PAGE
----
2017 .My favourite bits: Jan, Feb, March and April

minions-at-the-firworks

Here’s a thank you to everyone who’s followed the cobweb posts and made Sundays spent writing them worthwhile. And special thanks to all our guest poets for their generosity in sharing their poems and writing about themselves (the latter saves me more work than I can properly repay them for). And here’s a wish for better new year in 2018 for this damaged world than it got in 2017. Here we go.

JANUARY

Jane Clarke

When winter comes                                                  

 

remember what the blacksmith

knows, that dim light is best

 

at the furnace, to see the colours

go from red to orange

 

to yellow, the forging heat

that tells the steel is ready

 

to be held in the mouth

of the tongs and it’s time

 

to lengthen and narrow

with the ring of the hammer

 

on the horn of an anvil,

to bend until the forgiving metal

 

has found its form

in the sinuous curve of a scroll.

 

Then file the burrs, remove

sharp edges, smooth the surface,

 

polish with a grinding stone

and see it shine like silver, like gold.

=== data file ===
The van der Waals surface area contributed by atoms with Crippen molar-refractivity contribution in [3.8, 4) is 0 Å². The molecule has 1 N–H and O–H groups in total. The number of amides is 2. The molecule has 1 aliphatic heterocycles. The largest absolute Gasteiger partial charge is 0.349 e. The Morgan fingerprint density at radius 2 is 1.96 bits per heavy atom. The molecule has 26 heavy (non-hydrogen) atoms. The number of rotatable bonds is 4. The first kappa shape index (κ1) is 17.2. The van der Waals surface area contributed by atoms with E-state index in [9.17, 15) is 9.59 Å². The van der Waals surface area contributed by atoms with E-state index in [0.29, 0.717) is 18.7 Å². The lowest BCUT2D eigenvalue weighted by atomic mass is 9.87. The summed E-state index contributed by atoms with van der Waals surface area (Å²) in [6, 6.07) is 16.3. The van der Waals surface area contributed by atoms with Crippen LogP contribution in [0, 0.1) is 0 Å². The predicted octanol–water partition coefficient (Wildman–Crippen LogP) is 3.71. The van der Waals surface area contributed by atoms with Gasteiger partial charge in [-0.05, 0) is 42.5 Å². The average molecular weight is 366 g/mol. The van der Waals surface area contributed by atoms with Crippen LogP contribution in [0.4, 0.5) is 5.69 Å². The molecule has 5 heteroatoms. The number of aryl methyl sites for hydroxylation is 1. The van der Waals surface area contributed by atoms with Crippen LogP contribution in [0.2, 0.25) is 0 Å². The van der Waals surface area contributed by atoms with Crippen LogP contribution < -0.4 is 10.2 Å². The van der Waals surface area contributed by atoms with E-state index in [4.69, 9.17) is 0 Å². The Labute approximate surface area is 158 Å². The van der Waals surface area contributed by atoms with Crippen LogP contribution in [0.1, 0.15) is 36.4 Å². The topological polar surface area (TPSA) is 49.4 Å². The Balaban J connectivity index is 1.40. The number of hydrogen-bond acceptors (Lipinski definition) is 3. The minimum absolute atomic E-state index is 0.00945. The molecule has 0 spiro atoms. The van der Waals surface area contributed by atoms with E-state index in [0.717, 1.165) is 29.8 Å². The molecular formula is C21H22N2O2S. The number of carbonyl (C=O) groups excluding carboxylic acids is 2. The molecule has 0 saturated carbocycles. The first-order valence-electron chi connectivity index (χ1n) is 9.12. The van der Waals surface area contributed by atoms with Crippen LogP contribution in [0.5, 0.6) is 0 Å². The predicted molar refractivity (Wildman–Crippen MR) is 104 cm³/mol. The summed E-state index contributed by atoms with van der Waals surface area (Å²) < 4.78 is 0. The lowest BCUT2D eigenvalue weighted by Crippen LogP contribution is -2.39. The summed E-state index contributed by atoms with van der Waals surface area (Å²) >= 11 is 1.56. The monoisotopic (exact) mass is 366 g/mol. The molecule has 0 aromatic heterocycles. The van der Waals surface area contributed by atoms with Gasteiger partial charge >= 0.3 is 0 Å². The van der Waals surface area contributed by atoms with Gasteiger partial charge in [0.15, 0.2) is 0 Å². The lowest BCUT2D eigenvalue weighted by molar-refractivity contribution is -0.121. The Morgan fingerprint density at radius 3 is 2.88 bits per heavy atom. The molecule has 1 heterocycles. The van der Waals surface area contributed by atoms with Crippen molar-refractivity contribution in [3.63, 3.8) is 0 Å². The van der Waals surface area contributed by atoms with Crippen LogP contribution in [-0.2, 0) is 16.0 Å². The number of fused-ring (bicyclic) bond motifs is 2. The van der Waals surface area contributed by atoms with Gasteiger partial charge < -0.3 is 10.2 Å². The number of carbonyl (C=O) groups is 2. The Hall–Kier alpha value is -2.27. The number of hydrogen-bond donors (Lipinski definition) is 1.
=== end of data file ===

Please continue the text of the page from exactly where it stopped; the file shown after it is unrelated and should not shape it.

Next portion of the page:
Ian Harker

The caretaker compares himself to the happiest man alive

 

Freddie Mercury employed a butler

to serve cocaine on a silver salver.

Me, however – I’ve been a caretaker

for thirty years, give or take –

 

I had a spell

as Creative Director

of the Royal Opera House,

Covent Garden –

 

but now I’ve got to get up at half six

and work one Saturday in four, locking doors,

unlocking doors, switching off lights, moving chairs

for layabout provincial thespians.

But you get free tickets they say down the pub –

not seeing that I got free tickets at Covent Garden

but would give them away to incredulous

Community Support Officers,

who doubtless sold them on eBay.

 

Anyway,

the Happiest Man Alive

does not have to get up at half six

or work one Saturday in four and does not have to put up

with the square outside full of ladyboys.

 

How I wish I was caretaker for the ladyboys,

the ladyboys who come every year from Bangkok –

all the way from Bangkok and I would come with them

and move not chairs and water-coolers

but armfuls and armfuls of sequin bodices,

piles of lilies, stargazer lilies making me sneeze

and lashing my new tan with sticky bitter welts –

on my arms, my shoulders, the teeshirt I bought in Dortmund

so that when I go on my break and stand in the rain

smoking a fag people look at me strangely

covered in suntan and pollen and I smile and say

Yes! I am caretaker to the ladyboys

of Bangkok! And I’m on my fag break!

The Happiest Man Alive!

 

Maria Taylor

Poem in Which I Lick Motherhood

I have several children, all perfect, with tongues made of soap
and PVA glue running through their veins.

My boys and girls benefit from eating the rainbow.

I iron children twice daily. Creases are the devil’s hoof print.